Since Phase 2 of Gov. Charlie Baker’s plan for reopening the Commonwealth took effect Monday, June 8, Jennifer Hill has enthusiastically welcomed back guests to her longstanding Charles Street gift store, Blackstone’s of Beacon Hill, even if they just come in to browse.
“I know we’re in business to make money, but this is the fun part,” Hill said. “It’s so nice to see the happy faces of people who just want to walk around the store, and even if they don’t buy anything, that’s okay.”
Like other retail stores in the Commonwealth, Blackstone’s can only operate at 40 percent occupancy per state guidelines, and with its 500 square-foot storefront, this means the store can only accommodate a total of five people, which sometimes includes two employees, at any given time.
Blackstone’s has also installed a contactless credit-card terminal and provides gloves and masks to customers as needed, along with hand sanitizer at the counter.
“Some people are still getting used to the routine, but on the whole everyone has been accommodating,” Hill said Friday. “Overall, people have been very courteous and ask if it’s okay to enter. They are just so thrilled to be back in a store.”
Unlike some other retail businesses, Blackstone’s was in a unique situation, since it was allowed to reopen May 8 as part of Phase 1 for curbside and door-side service. Hill said this helped make the transition to Phase 2 virtually “seamless,” since the store already had the safety protocol outlined by the Center for Disease Control and the state in place.
And so far during Phase 2, business has been brisk for Blackstone’s, which Hill attributes to its extensive selection of hard-to-find products and unique gift ideas.
Lynne Wolverton, owner of Linens on the Hill at 52 Charles St., is pleased she has been able to reopen as part of Phase 2, but said business was somewhat unpredictable during their first week back.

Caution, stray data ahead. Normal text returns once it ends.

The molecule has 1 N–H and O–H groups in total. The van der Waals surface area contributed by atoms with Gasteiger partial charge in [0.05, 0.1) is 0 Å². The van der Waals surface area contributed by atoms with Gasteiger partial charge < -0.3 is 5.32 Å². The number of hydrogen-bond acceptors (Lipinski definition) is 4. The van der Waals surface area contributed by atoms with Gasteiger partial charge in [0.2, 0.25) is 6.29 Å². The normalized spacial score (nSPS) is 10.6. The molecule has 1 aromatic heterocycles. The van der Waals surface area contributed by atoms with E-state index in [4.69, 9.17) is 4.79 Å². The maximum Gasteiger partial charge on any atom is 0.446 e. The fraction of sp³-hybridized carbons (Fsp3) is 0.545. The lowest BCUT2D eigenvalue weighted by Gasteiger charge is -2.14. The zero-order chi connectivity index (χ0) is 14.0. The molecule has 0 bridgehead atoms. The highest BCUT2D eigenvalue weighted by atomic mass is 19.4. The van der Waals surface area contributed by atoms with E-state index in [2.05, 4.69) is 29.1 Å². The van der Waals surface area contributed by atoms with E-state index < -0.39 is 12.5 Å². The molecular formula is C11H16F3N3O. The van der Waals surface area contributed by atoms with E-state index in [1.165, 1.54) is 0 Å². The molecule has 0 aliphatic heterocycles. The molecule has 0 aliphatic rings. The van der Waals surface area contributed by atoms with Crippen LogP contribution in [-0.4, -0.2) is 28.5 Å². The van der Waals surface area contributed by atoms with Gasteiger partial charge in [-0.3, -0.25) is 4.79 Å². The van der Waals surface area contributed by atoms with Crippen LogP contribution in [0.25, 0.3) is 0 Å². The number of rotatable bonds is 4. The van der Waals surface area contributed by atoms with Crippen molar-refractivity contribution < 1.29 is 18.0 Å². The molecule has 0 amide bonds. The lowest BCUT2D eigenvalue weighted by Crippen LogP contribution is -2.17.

“It’s sort of up and down,” Wolverton said. “Some days there is very little foot traffic and some days it seems almost like normal. Sales aren’t what they were before [the pandemic struck], but I’m still kind of encouraged.”
The reduced occupancy guidelines haven’t affected business too much either, Wolverton said, since even at its busiest before the pandemic struck, no more than a couple of customers were usually inside the store at any given time.
Linens on the Hill has been displaying items for sale on the sidewalk outside the store to entice passersby inside because Wolverton said the business is at a disadvantage since its windows remain boarded up as a precaution against vandalism.
But those who have made it inside the store seem just as happy to see Wolverton as she is to see them.
“I’m encouraged that people seem like they want to get out and shop,” she sad, “and everybody says that they’re happy we’re open.”
Like Blackstone’s, Linens on the Hill has also installed a contactless credit-card terminal and provides hand sanitizer to patrons at the door and the counter.
“People ask if they can come in, and by and large, almost everyone has been very careful and mindful of wearing masks and adhering to social distancing, but we’re hoping for a little more foot traffic,” Wolverton said.
As for Hill, while she looks forward to restrictions being further eased on Blackstone’s, she said, “If this is all we get for a while, it’s okay. It beats the alternative of nothing or going backwards.”